So you’re talking with a friend over cocktails and you guys come up with the next million dollar idea! You both believe that if you join forces, you can take over the world. Before jumping in head first, here are a few tips on collaborating with a friend or loved one.
DO be strategic about the roles you take on.
Each party should bring something different to the table that is complementary to the business. Be sure to clearly identify your potential roles and responsibility before agreeing to be partner.
DO share your short term and future goals and communicate often.
Begin with the end in mind. Getting on the same page about the short and long term goals of the company in the beginning can save hard conversations in the future about the direction of the company. Although your goals may change and evolve, understanding where you both stand brings clarity on steps that should occur to achieve those goals. It’s equally important to understand the motives of each party.
DO implement a trial period and sign an NDA.
You don’t have to commit to a formal partnership in the beginning but you should protect your idea. Be sure to sign a non disclosure agreement to protect any type of confidential and proprietary information or trade secrets that you all come up with together.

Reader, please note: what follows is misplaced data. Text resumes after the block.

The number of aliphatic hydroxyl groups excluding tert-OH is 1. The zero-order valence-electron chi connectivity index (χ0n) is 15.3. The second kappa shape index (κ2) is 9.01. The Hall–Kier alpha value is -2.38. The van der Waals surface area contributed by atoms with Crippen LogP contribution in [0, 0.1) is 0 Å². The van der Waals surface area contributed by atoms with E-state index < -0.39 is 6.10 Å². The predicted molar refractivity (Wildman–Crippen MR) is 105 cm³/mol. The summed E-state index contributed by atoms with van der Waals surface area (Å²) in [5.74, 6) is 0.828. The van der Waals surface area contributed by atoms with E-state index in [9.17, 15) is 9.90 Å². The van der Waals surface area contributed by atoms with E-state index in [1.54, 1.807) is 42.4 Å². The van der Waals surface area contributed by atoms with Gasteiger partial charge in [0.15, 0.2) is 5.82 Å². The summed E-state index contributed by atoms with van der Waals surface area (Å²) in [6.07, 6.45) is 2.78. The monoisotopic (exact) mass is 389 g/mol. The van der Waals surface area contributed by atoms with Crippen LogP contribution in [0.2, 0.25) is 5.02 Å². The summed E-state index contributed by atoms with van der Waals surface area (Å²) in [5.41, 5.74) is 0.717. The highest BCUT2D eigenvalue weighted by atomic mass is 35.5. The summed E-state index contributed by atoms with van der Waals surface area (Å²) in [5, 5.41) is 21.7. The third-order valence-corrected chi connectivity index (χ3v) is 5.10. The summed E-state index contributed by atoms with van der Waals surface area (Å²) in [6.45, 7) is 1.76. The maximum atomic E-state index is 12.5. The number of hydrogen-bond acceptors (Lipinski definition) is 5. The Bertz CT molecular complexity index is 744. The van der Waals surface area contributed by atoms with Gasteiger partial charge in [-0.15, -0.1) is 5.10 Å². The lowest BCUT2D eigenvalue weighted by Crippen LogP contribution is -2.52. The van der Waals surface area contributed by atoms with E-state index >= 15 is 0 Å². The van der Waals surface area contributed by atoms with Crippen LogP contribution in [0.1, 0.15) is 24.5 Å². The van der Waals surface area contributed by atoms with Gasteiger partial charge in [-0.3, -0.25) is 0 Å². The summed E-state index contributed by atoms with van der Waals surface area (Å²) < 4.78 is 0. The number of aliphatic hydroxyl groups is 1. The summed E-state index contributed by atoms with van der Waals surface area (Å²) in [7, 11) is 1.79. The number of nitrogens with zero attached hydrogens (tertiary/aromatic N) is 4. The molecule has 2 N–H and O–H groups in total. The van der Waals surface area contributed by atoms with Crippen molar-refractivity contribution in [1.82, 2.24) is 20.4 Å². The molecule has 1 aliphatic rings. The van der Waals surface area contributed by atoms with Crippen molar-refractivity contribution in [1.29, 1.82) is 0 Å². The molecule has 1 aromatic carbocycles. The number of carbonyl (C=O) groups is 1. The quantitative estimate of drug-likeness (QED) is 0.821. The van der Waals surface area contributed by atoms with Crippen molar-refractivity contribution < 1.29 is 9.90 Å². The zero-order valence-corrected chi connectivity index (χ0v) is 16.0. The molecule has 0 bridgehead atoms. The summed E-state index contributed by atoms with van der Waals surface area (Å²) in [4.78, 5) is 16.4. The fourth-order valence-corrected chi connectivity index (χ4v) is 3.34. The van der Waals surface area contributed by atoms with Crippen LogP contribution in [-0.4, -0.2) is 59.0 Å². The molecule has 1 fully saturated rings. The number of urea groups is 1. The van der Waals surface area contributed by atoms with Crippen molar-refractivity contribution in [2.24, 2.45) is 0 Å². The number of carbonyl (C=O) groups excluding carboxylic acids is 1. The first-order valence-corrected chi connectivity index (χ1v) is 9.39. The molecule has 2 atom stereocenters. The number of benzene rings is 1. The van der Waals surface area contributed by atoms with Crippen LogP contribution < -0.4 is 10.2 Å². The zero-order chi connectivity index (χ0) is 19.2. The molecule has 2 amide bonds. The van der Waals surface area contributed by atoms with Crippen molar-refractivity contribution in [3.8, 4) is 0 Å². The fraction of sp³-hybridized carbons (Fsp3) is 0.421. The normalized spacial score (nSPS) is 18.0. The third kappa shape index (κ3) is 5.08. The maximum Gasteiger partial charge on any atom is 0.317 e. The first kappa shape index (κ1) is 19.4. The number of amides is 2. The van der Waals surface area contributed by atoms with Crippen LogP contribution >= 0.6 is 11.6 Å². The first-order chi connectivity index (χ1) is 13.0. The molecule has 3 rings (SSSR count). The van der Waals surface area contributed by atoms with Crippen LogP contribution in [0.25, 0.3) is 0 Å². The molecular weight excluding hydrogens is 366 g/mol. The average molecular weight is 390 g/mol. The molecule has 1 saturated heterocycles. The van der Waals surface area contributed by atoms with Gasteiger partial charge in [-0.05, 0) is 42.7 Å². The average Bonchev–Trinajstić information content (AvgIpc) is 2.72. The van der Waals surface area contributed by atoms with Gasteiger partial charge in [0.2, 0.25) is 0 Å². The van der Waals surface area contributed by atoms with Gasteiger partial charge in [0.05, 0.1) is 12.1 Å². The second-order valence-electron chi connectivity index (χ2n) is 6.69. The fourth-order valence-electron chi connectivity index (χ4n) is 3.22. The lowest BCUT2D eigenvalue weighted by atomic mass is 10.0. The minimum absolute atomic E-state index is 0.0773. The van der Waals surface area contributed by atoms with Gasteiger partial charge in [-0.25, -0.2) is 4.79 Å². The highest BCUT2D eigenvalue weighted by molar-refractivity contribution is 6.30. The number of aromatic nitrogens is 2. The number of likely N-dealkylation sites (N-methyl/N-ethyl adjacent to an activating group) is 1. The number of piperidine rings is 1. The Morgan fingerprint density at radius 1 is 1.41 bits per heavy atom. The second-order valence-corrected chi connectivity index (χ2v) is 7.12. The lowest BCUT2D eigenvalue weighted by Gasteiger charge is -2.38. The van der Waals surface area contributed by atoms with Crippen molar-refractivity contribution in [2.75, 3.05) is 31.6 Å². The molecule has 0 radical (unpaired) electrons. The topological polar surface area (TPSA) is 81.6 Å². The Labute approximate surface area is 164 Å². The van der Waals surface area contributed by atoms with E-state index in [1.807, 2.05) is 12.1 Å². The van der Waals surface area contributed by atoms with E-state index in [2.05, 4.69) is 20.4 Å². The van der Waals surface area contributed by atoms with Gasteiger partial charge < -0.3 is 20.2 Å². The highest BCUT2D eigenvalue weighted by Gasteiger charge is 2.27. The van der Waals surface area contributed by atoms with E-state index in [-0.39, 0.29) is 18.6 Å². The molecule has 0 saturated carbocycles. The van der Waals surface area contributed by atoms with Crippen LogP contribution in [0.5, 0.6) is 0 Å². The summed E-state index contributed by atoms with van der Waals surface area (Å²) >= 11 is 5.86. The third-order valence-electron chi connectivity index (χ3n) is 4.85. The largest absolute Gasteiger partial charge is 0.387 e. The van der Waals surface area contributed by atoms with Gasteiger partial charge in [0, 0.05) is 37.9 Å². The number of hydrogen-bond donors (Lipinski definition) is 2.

Then, test the waters out over a trial period of 3-6 months. This will allow you both to see how you work together and to actually see the value that each party brings to the business. It is also enough time to vet the level of commitment from both sides.
DO generate a formal ownership agreement.
After you all have a good understanding of your roles and commitment levels, seek out a lawyer to draft a formal ownership agreement identifying the ownership (equity) of each party. Be sure that you think long and hard about the amount of equity each party owns.
DON’T automatically agree to a 50/50 partnership.
Consider adding in a clause to your ownership agreement that if any of the partners leave the company within 12 months of starting it, they will not get any equity. Each partner should commit a certain amount of time in the beginning to plant the seeds that root a company. Businesses take time to grow and flourish and if a partner leaves before the company sprouts, it’s not fair to reap the benefits.
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